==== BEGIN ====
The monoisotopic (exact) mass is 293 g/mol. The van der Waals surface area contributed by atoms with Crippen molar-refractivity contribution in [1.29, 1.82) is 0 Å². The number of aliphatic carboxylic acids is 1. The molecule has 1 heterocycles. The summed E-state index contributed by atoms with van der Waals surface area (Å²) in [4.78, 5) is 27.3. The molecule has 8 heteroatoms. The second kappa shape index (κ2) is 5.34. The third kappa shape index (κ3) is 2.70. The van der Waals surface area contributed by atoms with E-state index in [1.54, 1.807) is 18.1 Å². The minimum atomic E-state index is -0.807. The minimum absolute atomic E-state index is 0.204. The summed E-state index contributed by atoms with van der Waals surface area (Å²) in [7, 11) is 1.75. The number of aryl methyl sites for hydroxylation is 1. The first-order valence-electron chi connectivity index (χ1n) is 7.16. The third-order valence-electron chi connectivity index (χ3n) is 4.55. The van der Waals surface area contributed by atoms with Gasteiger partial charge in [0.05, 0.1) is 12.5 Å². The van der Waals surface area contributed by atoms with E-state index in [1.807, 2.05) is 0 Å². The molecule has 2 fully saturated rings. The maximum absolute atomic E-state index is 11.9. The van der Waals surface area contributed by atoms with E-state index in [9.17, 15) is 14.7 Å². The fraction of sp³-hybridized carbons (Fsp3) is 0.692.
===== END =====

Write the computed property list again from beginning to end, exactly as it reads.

The monoisotopic (exact) mass is 293 g/mol. The van der Waals surface area contributed by atoms with Crippen molar-refractivity contribution in [1.29, 1.82) is 0 Å². The number of aliphatic carboxylic acids is 1. The molecule has 1 heterocycles. The summed E-state index contributed by atoms with van der Waals surface area (Å²) in [4.78, 5) is 27.3. The molecule has 8 heteroatoms. The second kappa shape index (κ2) is 5.34. The third kappa shape index (κ3) is 2.70. The van der Waals surface area contributed by atoms with E-state index in [1.54, 1.807) is 18.1 Å². The minimum atomic E-state index is -0.807. The minimum absolute atomic E-state index is 0.204. The summed E-state index contributed by atoms with van der Waals surface area (Å²) in [7, 11) is 1.75. The number of aryl methyl sites for hydroxylation is 1. The first-order valence-electron chi connectivity index (χ1n) is 7.16. The third-order valence-electron chi connectivity index (χ3n) is 4.55. The van der Waals surface area contributed by atoms with Gasteiger partial charge in [0.05, 0.1) is 12.5 Å². The van der Waals surface area contributed by atoms with E-state index in [1.807, 2.05) is 0 Å². The molecule has 2 fully saturated rings. The maximum absolute atomic E-state index is 11.9. The van der Waals surface area contributed by atoms with E-state index in [9.17, 15) is 14.7 Å². The fraction of sp³-hybridized carbons (Fsp3) is 0.692.